- Balance the excess fire that over-stimulates the pitta dosha by staying relaxed, calm, and cool, and tending fiery emotions like impatience and irritation.
- Shift your rhythm from manifestation to celebration. Take time to slow down. Enjoy life outdoors, but avoid activities that are overly exerting between 11am and 3 pm. Stay cool and indoors or in the shade during these hours of peak sunlight.
- Enjoy sleeping outside to breathe the fresh air and absorb moonlight, or stay up moonbathing. Sit outside under the moonlight and absorb the watery, cooling nectar from the moon.
- Focus Summer body care on cooling the skin with calming and soothing practices (see Body Rhythm).
- Choose foods and drinks to balance the pitta dosha. Enjoy cooling fruits and vegetables in season (see Food Rhythm). Sip on warm water or herbal water to maintain and regulate body temperature.
Due to the strong properties of the Sun and the body’s need to stay cool and release internal heat, our inner fire, agni, is pulled to the extremities to keep the body cool. Therefore digestive agni is compromised, weakening our digestive capacity. That is why in the Summer we are often less hungry and want to eat less. So it is recommended in Ayurveda to eat lighter and smaller meals during this time of year. Additional suggestions to balance pitta include the following.
- Drink a brew of cumin, coriander, fennel, and rose or mint tea to pacify the heat, improve digestion, and calm the mind.
- Increase sweet, bitter, and astringent foods that are light in nature. Eat plenty of bitter salad greens such as lettuce, arugula, radicchio, basil, and endive, all of which are particularly pitta balancing.
- Favor: coconut water, watermelon, cilantro, leafy greens, okra, zucchini, asparagus, olive oil, sunflower oil, coconut oil, ghee, cucumber, soaked/peeled almonds, kale, broccoli, pomegranate, apples, cranberry, mint, dill, fennel, cardamom, coriander, and saffron.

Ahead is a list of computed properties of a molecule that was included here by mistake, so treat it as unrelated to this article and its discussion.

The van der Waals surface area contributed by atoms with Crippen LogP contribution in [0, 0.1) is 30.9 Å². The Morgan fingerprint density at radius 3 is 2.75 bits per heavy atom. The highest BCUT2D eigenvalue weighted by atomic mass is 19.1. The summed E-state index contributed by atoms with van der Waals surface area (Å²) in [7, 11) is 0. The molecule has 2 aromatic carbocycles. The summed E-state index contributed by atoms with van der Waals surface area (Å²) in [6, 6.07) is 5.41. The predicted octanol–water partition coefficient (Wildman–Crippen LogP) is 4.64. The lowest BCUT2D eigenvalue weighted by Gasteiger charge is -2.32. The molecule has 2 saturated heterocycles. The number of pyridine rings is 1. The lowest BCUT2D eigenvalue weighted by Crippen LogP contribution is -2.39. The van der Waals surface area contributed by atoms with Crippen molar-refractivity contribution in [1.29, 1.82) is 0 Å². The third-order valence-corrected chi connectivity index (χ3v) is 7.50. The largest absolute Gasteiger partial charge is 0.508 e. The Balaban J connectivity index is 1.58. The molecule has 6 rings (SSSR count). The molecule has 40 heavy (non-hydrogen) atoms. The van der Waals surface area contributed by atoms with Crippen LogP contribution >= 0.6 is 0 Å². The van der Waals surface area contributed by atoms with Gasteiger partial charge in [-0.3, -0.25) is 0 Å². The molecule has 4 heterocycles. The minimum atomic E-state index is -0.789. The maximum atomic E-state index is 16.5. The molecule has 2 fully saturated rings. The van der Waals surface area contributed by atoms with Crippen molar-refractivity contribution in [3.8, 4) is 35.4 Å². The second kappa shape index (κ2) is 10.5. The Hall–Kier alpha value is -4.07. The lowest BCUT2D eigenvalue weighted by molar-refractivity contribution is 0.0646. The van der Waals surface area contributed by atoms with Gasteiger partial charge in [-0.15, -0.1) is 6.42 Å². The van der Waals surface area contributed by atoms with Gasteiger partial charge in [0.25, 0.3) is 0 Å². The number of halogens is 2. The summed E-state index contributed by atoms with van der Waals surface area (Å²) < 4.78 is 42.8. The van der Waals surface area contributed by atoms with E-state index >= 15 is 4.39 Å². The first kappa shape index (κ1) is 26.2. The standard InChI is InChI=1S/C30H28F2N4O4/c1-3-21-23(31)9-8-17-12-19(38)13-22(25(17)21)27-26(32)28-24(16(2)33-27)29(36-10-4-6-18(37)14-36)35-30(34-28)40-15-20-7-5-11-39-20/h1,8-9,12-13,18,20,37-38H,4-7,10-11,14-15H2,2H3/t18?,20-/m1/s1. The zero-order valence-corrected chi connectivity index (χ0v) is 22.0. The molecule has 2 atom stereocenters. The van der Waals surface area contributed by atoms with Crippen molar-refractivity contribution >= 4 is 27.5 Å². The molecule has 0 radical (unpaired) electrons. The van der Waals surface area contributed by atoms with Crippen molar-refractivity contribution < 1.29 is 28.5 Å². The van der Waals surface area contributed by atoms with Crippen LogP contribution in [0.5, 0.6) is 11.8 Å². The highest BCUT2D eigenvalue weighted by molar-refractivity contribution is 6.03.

- Avoid or limit: tomatoes, eggplant, chili peppers, garlic, dry ginger, black pepper, fermented foods, spicy foods, sour fruits, heavy proteins, mustard oil, molasses, or coffee.
- Include cool drinks and raw foods in your diet, such as cucumber, mango, and coconut water; natural fruit juices without added sugar, mint teas, and raw berries are also good choices.
- Reduce sour, salty, and pungent tastes.
- Give yourself a slow and loving full-body massage before taking a shower. Use pitta massage oil, coconut oil, or sunflower oil. Pitta season can create conditions for inflammation and over-activity of certain metabolic processes and secretions. Massage helps things move through the body and can be soothing.
- A rosewater mister is a wonderful refresher for the face and body, as are a cooling milk and mint bath, or milk with rose petals. Make a sandalwood face mask with rose water. Have fresh aloe nearby for any pitta skin conditions that may arise, from sunburns to rashes.
- Summer essential oils / scents include: sandalwood, rose, lavender, jasmine, lotus, gardenia, khus, and vetiver.
- While we may choose to wear the colors of the Sun to honor and enhance the energy of this time of year, when we notice the fire increasing beyond a level that is comfortable and we need to cool the body, we are served by cooling hues of white, blue, or green. No matter what color we wear, light textures of cotton, linen, or silk allow us to move easily throughout the season.
Energetic Vinyasa for the Summer Season
Continue to synch with the Sun, gradually getting up earlier before the sunrise; this is the peak time of growth, so synch your movements with that waxing light. Offer yoga outdoors in the shade so you can take in the fresh prana of the elements at this time.